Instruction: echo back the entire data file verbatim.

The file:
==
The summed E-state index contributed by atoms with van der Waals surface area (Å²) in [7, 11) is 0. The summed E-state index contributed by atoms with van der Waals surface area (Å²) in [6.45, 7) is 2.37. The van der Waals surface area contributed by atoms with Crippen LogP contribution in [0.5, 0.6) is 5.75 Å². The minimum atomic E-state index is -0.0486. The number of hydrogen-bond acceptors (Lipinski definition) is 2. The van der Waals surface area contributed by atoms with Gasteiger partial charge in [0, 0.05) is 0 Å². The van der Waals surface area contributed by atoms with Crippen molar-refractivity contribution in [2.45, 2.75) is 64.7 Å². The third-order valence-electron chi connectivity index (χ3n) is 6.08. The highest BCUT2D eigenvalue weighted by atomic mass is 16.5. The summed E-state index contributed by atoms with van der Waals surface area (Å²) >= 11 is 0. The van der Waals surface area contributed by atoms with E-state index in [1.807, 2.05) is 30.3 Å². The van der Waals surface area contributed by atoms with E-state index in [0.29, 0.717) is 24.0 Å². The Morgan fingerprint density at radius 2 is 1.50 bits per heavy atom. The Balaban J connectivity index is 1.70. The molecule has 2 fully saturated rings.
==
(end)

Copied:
The summed E-state index contributed by atoms with van der Waals surface area (Å²) in [7, 11) is 0. The summed E-state index contributed by atoms with van der Waals surface area (Å²) in [6.45, 7) is 2.37. The van der Waals surface area contributed by atoms with Crippen LogP contribution in [0.5, 0.6) is 5.75 Å². The minimum atomic E-state index is -0.0486. The number of hydrogen-bond acceptors (Lipinski definition) is 2. The van der Waals surface area contributed by atoms with Gasteiger partial charge in [0, 0.05) is 0 Å². The van der Waals surface area contributed by atoms with Crippen molar-refractivity contribution in [2.45, 2.75) is 64.7 Å². The third-order valence-electron chi connectivity index (χ3n) is 6.08. The highest BCUT2D eigenvalue weighted by atomic mass is 16.5. The summed E-state index contributed by atoms with van der Waals surface area (Å²) >= 11 is 0. The van der Waals surface area contributed by atoms with E-state index in [1.807, 2.05) is 30.3 Å². The van der Waals surface area contributed by atoms with E-state index in [0.29, 0.717) is 24.0 Å². The Morgan fingerprint density at radius 2 is 1.50 bits per heavy atom. The Balaban J connectivity index is 1.70. The molecule has 2 fully saturated rings.